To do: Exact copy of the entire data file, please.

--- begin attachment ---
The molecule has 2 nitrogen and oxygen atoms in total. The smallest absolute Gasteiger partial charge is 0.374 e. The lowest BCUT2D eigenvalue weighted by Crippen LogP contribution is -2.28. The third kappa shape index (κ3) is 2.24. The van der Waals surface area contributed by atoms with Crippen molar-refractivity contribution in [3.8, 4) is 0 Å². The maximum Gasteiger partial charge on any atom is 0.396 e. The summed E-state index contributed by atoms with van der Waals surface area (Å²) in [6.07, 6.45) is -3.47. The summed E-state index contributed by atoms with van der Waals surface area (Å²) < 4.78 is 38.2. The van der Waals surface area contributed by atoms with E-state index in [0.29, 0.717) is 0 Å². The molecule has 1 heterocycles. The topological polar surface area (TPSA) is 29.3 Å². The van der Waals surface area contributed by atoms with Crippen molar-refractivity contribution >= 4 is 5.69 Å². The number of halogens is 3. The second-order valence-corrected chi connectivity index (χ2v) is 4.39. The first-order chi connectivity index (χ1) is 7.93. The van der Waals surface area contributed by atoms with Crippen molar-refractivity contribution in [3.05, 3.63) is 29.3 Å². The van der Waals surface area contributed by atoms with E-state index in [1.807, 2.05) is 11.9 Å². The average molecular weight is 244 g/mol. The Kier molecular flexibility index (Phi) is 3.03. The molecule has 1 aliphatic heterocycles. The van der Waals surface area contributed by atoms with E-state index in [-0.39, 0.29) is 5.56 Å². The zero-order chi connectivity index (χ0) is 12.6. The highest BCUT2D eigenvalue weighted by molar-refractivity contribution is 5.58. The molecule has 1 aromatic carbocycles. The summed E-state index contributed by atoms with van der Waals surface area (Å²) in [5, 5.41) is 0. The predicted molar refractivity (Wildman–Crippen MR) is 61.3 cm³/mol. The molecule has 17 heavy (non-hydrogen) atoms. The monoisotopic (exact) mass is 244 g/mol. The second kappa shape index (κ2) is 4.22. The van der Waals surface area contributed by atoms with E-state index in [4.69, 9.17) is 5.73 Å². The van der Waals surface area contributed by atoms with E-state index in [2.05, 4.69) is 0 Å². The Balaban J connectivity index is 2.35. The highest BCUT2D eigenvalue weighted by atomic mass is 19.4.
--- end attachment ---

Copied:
The molecule has 2 nitrogen and oxygen atoms in total. The smallest absolute Gasteiger partial charge is 0.374 e. The lowest BCUT2D eigenvalue weighted by Crippen LogP contribution is -2.28. The third kappa shape index (κ3) is 2.24. The van der Waals surface area contributed by atoms with Crippen molar-refractivity contribution in [3.8, 4) is 0 Å². The maximum Gasteiger partial charge on any atom is 0.396 e. The summed E-state index contributed by atoms with van der Waals surface area (Å²) in [6.07, 6.45) is -3.47. The summed E-state index contributed by atoms with van der Waals surface area (Å²) < 4.78 is 38.2. The van der Waals surface area contributed by atoms with E-state index in [0.29, 0.717) is 0 Å². The molecule has 1 heterocycles. The topological polar surface area (TPSA) is 29.3 Å². The van der Waals surface area contributed by atoms with Crippen molar-refractivity contribution >= 4 is 5.69 Å². The number of halogens is 3. The second-order valence-corrected chi connectivity index (χ2v) is 4.39. The first-order chi connectivity index (χ1) is 7.93. The van der Waals surface area contributed by atoms with Crippen molar-refractivity contribution in [3.05, 3.63) is 29.3 Å². The van der Waals surface area contributed by atoms with E-state index in [1.807, 2.05) is 11.9 Å². The average molecular weight is 244 g/mol. The Kier molecular flexibility index (Phi) is 3.03. The molecule has 1 aliphatic heterocycles. The van der Waals surface area contributed by atoms with E-state index in [-0.39, 0.29) is 5.56 Å². The zero-order chi connectivity index (χ0) is 12.6. The highest BCUT2D eigenvalue weighted by molar-refractivity contribution is 5.58. The molecule has 1 aromatic carbocycles. The summed E-state index contributed by atoms with van der Waals surface area (Å²) in [5, 5.41) is 0. The predicted molar refractivity (Wildman–Crippen MR) is 61.3 cm³/mol. The molecule has 17 heavy (non-hydrogen) atoms. The monoisotopic (exact) mass is 244 g/mol. The second kappa shape index (κ2) is 4.22. The van der Waals surface area contributed by atoms with E-state index in [4.69, 9.17) is 5.73 Å². The van der Waals surface area contributed by atoms with E-state index in [2.05, 4.69) is 0 Å². The Balaban J connectivity index is 2.35. The highest BCUT2D eigenvalue weighted by atomic mass is 19.4.